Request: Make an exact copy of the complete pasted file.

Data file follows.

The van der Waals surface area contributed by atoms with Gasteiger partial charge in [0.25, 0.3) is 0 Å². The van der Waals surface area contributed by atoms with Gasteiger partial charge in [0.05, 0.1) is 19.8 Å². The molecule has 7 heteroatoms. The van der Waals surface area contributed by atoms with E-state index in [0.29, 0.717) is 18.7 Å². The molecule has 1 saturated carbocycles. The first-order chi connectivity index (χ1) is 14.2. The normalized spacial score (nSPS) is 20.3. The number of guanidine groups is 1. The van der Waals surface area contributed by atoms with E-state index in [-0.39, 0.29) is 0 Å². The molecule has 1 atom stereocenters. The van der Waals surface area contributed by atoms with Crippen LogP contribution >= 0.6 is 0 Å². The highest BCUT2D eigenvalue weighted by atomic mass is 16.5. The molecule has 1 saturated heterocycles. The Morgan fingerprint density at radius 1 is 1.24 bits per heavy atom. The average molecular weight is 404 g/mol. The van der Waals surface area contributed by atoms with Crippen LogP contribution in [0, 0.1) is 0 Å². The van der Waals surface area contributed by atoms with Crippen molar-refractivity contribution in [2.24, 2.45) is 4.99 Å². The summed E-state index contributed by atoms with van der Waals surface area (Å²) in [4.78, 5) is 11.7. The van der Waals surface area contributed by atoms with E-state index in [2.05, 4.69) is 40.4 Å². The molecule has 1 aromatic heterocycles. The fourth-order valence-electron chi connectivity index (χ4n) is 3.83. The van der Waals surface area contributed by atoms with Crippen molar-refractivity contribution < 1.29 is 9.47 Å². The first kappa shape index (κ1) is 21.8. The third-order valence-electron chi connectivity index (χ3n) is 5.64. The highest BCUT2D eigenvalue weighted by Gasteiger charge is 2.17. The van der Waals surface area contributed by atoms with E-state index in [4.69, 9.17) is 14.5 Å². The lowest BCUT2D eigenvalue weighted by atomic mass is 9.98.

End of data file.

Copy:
The van der Waals surface area contributed by atoms with Gasteiger partial charge in [0.25, 0.3) is 0 Å². The van der Waals surface area contributed by atoms with Gasteiger partial charge in [0.05, 0.1) is 19.8 Å². The molecule has 7 heteroatoms. The van der Waals surface area contributed by atoms with E-state index in [0.29, 0.717) is 18.7 Å². The molecule has 1 saturated carbocycles. The first-order chi connectivity index (χ1) is 14.2. The normalized spacial score (nSPS) is 20.3. The number of guanidine groups is 1. The van der Waals surface area contributed by atoms with E-state index in [-0.39, 0.29) is 0 Å². The molecule has 1 atom stereocenters. The van der Waals surface area contributed by atoms with Crippen LogP contribution >= 0.6 is 0 Å². The highest BCUT2D eigenvalue weighted by atomic mass is 16.5. The molecule has 1 saturated heterocycles. The Morgan fingerprint density at radius 1 is 1.24 bits per heavy atom. The average molecular weight is 404 g/mol. The van der Waals surface area contributed by atoms with Crippen LogP contribution in [0, 0.1) is 0 Å². The van der Waals surface area contributed by atoms with Crippen molar-refractivity contribution in [2.24, 2.45) is 4.99 Å². The summed E-state index contributed by atoms with van der Waals surface area (Å²) in [4.78, 5) is 11.7. The van der Waals surface area contributed by atoms with E-state index in [2.05, 4.69) is 40.4 Å². The molecule has 1 aromatic heterocycles. The fourth-order valence-electron chi connectivity index (χ4n) is 3.83. The van der Waals surface area contributed by atoms with Crippen molar-refractivity contribution < 1.29 is 9.47 Å². The first kappa shape index (κ1) is 21.8. The third-order valence-electron chi connectivity index (χ3n) is 5.64. The highest BCUT2D eigenvalue weighted by Gasteiger charge is 2.17. The van der Waals surface area contributed by atoms with E-state index in [4.69, 9.17) is 14.5 Å². The lowest BCUT2D eigenvalue weighted by atomic mass is 9.98.